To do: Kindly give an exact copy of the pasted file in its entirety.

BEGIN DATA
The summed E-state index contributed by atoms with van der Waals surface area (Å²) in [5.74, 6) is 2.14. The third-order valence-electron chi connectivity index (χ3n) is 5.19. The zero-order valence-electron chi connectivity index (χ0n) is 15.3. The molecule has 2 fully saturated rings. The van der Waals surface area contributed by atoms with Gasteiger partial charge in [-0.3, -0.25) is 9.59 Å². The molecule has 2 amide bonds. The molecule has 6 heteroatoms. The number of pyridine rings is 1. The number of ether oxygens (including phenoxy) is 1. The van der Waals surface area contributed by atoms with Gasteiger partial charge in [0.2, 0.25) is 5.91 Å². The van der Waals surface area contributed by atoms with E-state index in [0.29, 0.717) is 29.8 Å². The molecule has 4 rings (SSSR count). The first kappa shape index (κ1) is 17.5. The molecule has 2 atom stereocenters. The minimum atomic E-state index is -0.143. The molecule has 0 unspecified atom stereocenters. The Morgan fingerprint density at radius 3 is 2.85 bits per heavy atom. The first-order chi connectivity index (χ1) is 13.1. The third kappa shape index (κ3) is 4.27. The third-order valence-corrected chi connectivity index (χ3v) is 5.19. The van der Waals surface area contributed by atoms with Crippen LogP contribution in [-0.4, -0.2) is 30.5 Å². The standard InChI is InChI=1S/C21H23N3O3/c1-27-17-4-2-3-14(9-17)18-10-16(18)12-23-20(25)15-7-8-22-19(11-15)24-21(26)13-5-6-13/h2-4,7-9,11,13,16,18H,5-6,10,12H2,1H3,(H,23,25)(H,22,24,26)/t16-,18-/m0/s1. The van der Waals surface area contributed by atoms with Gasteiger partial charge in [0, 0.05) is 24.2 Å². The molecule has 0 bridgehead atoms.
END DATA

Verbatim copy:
The summed E-state index contributed by atoms with van der Waals surface area (Å²) in [5.74, 6) is 2.14. The third-order valence-electron chi connectivity index (χ3n) is 5.19. The zero-order valence-electron chi connectivity index (χ0n) is 15.3. The molecule has 2 fully saturated rings. The van der Waals surface area contributed by atoms with Gasteiger partial charge in [-0.3, -0.25) is 9.59 Å². The molecule has 2 amide bonds. The molecule has 6 heteroatoms. The number of pyridine rings is 1. The number of ether oxygens (including phenoxy) is 1. The van der Waals surface area contributed by atoms with Gasteiger partial charge in [0.2, 0.25) is 5.91 Å². The van der Waals surface area contributed by atoms with E-state index in [0.29, 0.717) is 29.8 Å². The molecule has 4 rings (SSSR count). The first kappa shape index (κ1) is 17.5. The molecule has 2 atom stereocenters. The minimum atomic E-state index is -0.143. The molecule has 0 unspecified atom stereocenters. The Morgan fingerprint density at radius 3 is 2.85 bits per heavy atom. The first-order chi connectivity index (χ1) is 13.1. The third kappa shape index (κ3) is 4.27. The third-order valence-corrected chi connectivity index (χ3v) is 5.19. The van der Waals surface area contributed by atoms with Crippen LogP contribution in [-0.4, -0.2) is 30.5 Å². The standard InChI is InChI=1S/C21H23N3O3/c1-27-17-4-2-3-14(9-17)18-10-16(18)12-23-20(25)15-7-8-22-19(11-15)24-21(26)13-5-6-13/h2-4,7-9,11,13,16,18H,5-6,10,12H2,1H3,(H,23,25)(H,22,24,26)/t16-,18-/m0/s1. The van der Waals surface area contributed by atoms with Gasteiger partial charge in [0, 0.05) is 24.2 Å². The molecule has 0 bridgehead atoms.